December 10, 2016 -- This is a movie that moves fast. It challenges the audience to keep up because the main character is a person who is always one step ahead of everybody else.
Jessica Chastain of “The Martian” stars as Elizabeth Sloane, a superstar lobbyist in Washington, D.C. She likes a challenge and will do whatever it takes to win. She uses illegal wiretaps and surveillance, she blackmails people, she bribes people, she threatens people, she seduces people – whatever it takes.
While she is at the top of her profession, her personal life is a shambles. She has no friends. She is a stunning red haired beauty who hires male escorts for sex. She barely sleeps. She takes uppers to stay alert. She barely has time to eat, saying if there was a pill substitute for food, she would take it.
The story begins with Sloane laughing off a prominent pro-gun organization. This angers her boss, George Dupont (played by Sam Waterston of the “Law & Order” TV series) who desperately wants the lucrative gun lobby business. When asked why she rejected the gun organization, Sloane said it was the right thing to do. While Sloane will do anything to win, she also has a strong sense of right and wrong when it comes to causes she will, and won't lobby for, or against. She is not a simple character.
Another lobbying firm hears what Sloane did, and comes calling. The head of the lobbying firm, Rodolfo Schmidt (Mark Strong of “Kingsman: The Secret Service”) wants Sloane to go up against the powerful gun lobbyists to help pass a bill in the U.S. Senate that would strengthen laws for background checks on those who purchase guns. Right now, those laws are so lax, that even suspected terrorists can buy guns.
Sloane quits her job and goes to work for Schmidt's agency, taking most of her assistants with her, with the exception of Jane Molloy (Alison Pill of “Hail, Caesar!”) who stays behind, saying it is impossible to beat the gun lobby. Sloane ends up working against the lobbyists in her old firm, including Jane Molloy and the formidable Pat Conners (Michael Stuhlbarg of “Steve Jobs”).
The resulting battle for votes in Congress reminded me of the old “Spy vs. Spy” cartoons in Mad Magazine. Rodolfo Schmidt has his hands full trying to rein in Sloane when she spends money wildly and hires ex-CIA operatives to illegally spy on people. Sloane says it is no good talking to Senators who are uncooperative. Instead, you talk to the head of the biggest employer in the senator's district. Convince them to lobby the senator, then the senator will listen.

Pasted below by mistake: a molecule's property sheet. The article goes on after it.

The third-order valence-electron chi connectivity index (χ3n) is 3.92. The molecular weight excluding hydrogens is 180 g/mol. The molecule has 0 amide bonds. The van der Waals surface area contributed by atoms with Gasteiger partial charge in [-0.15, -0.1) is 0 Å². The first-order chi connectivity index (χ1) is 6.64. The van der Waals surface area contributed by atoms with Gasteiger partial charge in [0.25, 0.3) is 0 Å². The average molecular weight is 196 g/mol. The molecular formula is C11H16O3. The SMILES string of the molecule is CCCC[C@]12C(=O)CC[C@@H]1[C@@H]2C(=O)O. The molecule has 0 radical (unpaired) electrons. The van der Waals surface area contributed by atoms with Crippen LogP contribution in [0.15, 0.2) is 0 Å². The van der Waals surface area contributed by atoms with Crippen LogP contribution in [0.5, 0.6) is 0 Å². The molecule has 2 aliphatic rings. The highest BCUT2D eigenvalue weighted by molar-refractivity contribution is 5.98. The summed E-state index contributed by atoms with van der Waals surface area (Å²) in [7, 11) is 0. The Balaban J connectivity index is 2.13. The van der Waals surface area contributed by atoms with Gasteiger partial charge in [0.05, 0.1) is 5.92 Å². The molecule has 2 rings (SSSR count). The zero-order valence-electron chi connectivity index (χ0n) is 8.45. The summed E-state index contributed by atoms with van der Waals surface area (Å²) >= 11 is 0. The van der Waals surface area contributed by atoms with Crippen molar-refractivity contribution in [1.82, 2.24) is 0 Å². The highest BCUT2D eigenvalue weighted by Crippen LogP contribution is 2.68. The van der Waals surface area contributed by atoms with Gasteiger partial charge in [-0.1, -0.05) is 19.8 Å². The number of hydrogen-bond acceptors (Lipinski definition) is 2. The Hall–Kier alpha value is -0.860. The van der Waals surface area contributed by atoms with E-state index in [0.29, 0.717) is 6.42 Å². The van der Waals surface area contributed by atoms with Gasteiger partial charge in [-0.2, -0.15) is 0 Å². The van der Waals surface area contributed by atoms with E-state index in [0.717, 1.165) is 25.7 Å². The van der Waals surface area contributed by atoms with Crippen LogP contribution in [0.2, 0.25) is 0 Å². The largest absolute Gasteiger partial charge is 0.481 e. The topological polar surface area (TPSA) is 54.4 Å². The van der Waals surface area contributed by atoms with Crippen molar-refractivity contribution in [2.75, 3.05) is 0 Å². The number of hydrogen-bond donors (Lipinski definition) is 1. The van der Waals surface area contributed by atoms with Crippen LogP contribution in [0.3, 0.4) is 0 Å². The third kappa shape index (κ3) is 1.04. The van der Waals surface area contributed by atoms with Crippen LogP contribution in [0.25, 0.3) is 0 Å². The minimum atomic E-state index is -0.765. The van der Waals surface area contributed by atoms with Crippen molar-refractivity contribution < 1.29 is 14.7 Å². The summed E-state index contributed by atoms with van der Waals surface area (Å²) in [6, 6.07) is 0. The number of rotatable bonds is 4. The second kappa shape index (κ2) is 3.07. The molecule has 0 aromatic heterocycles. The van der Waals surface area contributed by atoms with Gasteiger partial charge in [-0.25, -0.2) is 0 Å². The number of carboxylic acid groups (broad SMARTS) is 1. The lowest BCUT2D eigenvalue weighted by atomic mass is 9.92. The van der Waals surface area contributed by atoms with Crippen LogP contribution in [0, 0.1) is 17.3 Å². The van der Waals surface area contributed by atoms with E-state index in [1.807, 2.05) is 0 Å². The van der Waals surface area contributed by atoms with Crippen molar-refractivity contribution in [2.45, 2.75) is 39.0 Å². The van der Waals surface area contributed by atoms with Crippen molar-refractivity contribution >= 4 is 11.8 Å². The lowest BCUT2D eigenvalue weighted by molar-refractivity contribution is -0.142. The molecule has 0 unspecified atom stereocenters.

The fight over votes extends from senators, to lobbyists, to corporations to grassroots organizations to media debates, all the while trying to avoid falling into various legal traps and using loopholes in the lobbying laws to wine and dine senators and send them on luxurious trips. This game is very complex and the legal rules are even more complex. All this happens at a very fast pace.
While most movies these days are pretty slow and pretty dumb, this is a movie about very smart people trying to outsmart each other, and it never slows down for the viewer to catch up. It has drama, humor, suspense and top-notch acting. This is a very slick and fast movie about how things really work in the nation's capitol (except the gun registration law in this movie would not even get to the Senate, let alone pass if if got there in today's political climate).
Director John Madden (“The Best Exotic Marigold Hotel”) and writer Jonathan Perera here have crafted a fast, witty, hard-hitting story that is aimed at adults. It probably won't make much money, given the way movies are marketed and distributed these days, but it is like a breath of fresh air. This film rates a B.
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